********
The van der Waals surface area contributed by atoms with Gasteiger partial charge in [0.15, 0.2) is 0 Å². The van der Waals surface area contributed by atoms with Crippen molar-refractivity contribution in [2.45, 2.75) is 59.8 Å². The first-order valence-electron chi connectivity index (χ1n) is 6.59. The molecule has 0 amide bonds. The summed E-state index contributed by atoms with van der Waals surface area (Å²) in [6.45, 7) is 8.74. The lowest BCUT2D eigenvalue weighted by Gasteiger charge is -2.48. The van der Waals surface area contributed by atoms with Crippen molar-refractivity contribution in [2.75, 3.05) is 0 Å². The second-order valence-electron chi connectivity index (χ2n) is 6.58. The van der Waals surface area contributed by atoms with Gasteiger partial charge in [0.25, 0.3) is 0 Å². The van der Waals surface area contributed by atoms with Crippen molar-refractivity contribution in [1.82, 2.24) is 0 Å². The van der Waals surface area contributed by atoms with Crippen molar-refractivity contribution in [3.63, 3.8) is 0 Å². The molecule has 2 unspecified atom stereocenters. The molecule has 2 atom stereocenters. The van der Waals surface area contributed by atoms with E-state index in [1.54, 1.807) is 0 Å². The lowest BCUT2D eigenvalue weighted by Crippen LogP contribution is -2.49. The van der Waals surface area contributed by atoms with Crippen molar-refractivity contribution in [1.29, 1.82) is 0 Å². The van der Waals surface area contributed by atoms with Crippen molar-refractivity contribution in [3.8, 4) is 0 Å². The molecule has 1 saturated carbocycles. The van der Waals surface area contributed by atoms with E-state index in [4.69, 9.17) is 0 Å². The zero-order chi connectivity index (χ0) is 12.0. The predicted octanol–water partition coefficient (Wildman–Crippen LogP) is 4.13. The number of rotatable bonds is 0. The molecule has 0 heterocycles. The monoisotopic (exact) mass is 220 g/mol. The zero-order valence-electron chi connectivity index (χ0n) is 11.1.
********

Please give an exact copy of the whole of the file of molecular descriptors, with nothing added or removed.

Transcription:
The van der Waals surface area contributed by atoms with Gasteiger partial charge in [0.15, 0.2) is 0 Å². The van der Waals surface area contributed by atoms with Crippen molar-refractivity contribution in [2.45, 2.75) is 59.8 Å². The first-order valence-electron chi connectivity index (χ1n) is 6.59. The molecule has 0 amide bonds. The summed E-state index contributed by atoms with van der Waals surface area (Å²) in [6.45, 7) is 8.74. The lowest BCUT2D eigenvalue weighted by Gasteiger charge is -2.48. The van der Waals surface area contributed by atoms with Crippen molar-refractivity contribution in [2.75, 3.05) is 0 Å². The second-order valence-electron chi connectivity index (χ2n) is 6.58. The van der Waals surface area contributed by atoms with Gasteiger partial charge in [0.25, 0.3) is 0 Å². The van der Waals surface area contributed by atoms with Crippen molar-refractivity contribution in [1.82, 2.24) is 0 Å². The van der Waals surface area contributed by atoms with Crippen molar-refractivity contribution in [3.63, 3.8) is 0 Å². The molecule has 2 unspecified atom stereocenters. The molecule has 2 atom stereocenters. The van der Waals surface area contributed by atoms with E-state index in [1.54, 1.807) is 0 Å². The lowest BCUT2D eigenvalue weighted by Crippen LogP contribution is -2.49. The van der Waals surface area contributed by atoms with Crippen molar-refractivity contribution in [1.29, 1.82) is 0 Å². The van der Waals surface area contributed by atoms with Crippen molar-refractivity contribution in [3.8, 4) is 0 Å². The molecule has 1 saturated carbocycles. The van der Waals surface area contributed by atoms with E-state index in [4.69, 9.17) is 0 Å². The zero-order chi connectivity index (χ0) is 12.0. The predicted octanol–water partition coefficient (Wildman–Crippen LogP) is 4.13. The number of rotatable bonds is 0. The molecule has 0 heterocycles. The monoisotopic (exact) mass is 220 g/mol. The zero-order valence-electron chi connectivity index (χ0n) is 11.1.